Nurses provide care and leadership to address global health challenges everywhere, often at great personal risk. They are the essential life force for health, yet our healthcare systems worldwide have fallen short and failed to value, protect, respect and invest in this precious resource. The world has mistakenly taken nurses for granted, treating them as an invisible and inexhaustible resource. That must now stop for the sake of nurses and global health.

Dr. Pamela Cipriano, ICN President

We nurses invest in our knowledge each and every day. We train ourselves, and we update our knowledge of different procedures and practises based on research. At the same time, when reading job adverts, I see the lack of respect and reluctance to compensate that same experience and skill with proper salary, time, and time again.

Some companies go even as far as to mention “free coffee during work hours” as a perk to apply for the job. Some advertise “occupational health care” as a benefit, even though this is a basic legal requirement, at least in Finland. This patronising attitude towards the nurses might seem funny to some, but for us nurses, it is a cheap shot that underestimates our intellect and degree that we have gained.

Currently, the war in Europe has hitched up inflation, and living costs have risen greatly. Some people have had to sell their homes because they do not have the possibility to pay the rising costs of the loans, transportation fees, food, heating, etc. But the salaries, at least on the health care sector, and especially in nursing, are non-negotiable. Obviously, costs for the companies are rising as well, and companies have responsibilities for their shareholders first and foremost. But if there are no workers, who will pay for the shareholders and there is no one to serve the customers?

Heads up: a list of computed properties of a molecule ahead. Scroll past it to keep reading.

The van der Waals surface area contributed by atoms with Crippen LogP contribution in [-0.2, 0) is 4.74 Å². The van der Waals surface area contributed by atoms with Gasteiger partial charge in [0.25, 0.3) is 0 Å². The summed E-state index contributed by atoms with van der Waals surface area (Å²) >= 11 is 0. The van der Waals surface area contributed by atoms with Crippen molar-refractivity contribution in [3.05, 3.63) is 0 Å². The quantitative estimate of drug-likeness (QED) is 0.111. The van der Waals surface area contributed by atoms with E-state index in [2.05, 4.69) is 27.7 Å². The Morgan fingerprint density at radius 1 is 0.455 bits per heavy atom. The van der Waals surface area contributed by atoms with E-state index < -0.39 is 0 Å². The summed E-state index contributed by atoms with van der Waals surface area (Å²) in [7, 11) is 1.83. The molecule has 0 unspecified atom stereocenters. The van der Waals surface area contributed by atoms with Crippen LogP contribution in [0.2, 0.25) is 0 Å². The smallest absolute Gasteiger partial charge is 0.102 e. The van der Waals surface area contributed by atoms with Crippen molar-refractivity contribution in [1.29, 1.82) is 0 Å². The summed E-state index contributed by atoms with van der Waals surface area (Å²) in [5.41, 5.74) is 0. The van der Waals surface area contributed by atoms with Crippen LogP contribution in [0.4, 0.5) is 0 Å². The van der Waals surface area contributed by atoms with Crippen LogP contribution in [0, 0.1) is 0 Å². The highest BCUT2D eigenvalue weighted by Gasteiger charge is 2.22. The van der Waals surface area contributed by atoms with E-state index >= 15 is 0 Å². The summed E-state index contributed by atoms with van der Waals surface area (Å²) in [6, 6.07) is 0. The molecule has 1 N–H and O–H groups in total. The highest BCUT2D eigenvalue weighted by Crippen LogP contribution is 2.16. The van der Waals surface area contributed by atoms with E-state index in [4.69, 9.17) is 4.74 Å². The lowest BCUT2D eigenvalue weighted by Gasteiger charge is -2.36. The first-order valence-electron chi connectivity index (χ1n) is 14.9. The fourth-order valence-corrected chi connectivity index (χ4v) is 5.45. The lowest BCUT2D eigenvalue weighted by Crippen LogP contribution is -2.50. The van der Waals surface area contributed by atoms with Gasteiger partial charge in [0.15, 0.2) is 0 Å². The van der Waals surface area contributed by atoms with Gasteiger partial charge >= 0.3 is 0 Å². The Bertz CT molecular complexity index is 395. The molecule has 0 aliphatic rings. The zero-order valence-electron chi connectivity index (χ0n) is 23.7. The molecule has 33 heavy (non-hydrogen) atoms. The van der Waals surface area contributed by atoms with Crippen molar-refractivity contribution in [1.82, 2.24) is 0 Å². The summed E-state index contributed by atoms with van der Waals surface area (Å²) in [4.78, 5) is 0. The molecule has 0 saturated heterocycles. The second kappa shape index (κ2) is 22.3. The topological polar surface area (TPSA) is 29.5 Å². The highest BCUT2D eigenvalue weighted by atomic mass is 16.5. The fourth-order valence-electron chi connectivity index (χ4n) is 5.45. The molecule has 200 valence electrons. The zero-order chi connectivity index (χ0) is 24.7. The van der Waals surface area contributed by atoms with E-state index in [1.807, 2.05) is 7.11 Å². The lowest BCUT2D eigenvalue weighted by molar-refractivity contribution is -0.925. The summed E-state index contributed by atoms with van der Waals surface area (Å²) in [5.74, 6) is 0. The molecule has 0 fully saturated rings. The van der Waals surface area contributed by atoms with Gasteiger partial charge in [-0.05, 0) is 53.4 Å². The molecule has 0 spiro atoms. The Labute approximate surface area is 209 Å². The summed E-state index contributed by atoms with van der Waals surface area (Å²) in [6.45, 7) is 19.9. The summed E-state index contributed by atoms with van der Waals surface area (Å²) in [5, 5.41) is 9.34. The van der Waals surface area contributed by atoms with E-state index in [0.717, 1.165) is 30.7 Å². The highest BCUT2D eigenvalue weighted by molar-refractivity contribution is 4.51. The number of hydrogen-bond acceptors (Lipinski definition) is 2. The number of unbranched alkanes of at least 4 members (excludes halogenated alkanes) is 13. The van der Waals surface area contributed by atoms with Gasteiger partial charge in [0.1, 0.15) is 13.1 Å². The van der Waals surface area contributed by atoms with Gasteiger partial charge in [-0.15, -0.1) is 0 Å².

Even as I write this blog, there are over 15 000 nurses, basic nurses, and registered nurses in Finland alone who have left the profession to find more humane working conditions and better salary, and there is no longer a queue to apply to become new nurses. So can the companies afford not to meet the possible candidates halfway anymore when it comes to salary and work conditions?

As in other fields, the companies in the health care sector need to start to see the nurses as investments for the company, not just expenditures. After all, we are the ones who are there when a baby is born and when the person draws their last breath – and in everything in between. We truly are the heirs of Florence Nightingale’s mantle, carrying the lamp in the dark of the night.

Not only do we take care of our patients, by treating wounds, making sure they get out of bed to recuperate, to make sure they eat properly, they get their medicines orally, intramuscular, intravenous, and so on, but we also protect them. We stand by them when they need to make difficult decisions, and we make sure that they have all the information they need to have to make a sound decision and so much more. We protect them from other patients who are afraid and unsure where they are because of memory illnesses, we stand by if there is a need for CPR all of a sudden, we assist them off the floor when they fall down. The list of tasks we do for our patients is never ending.

All we ask in exchange is recognition, visibility, and appreciation from you and from our employers.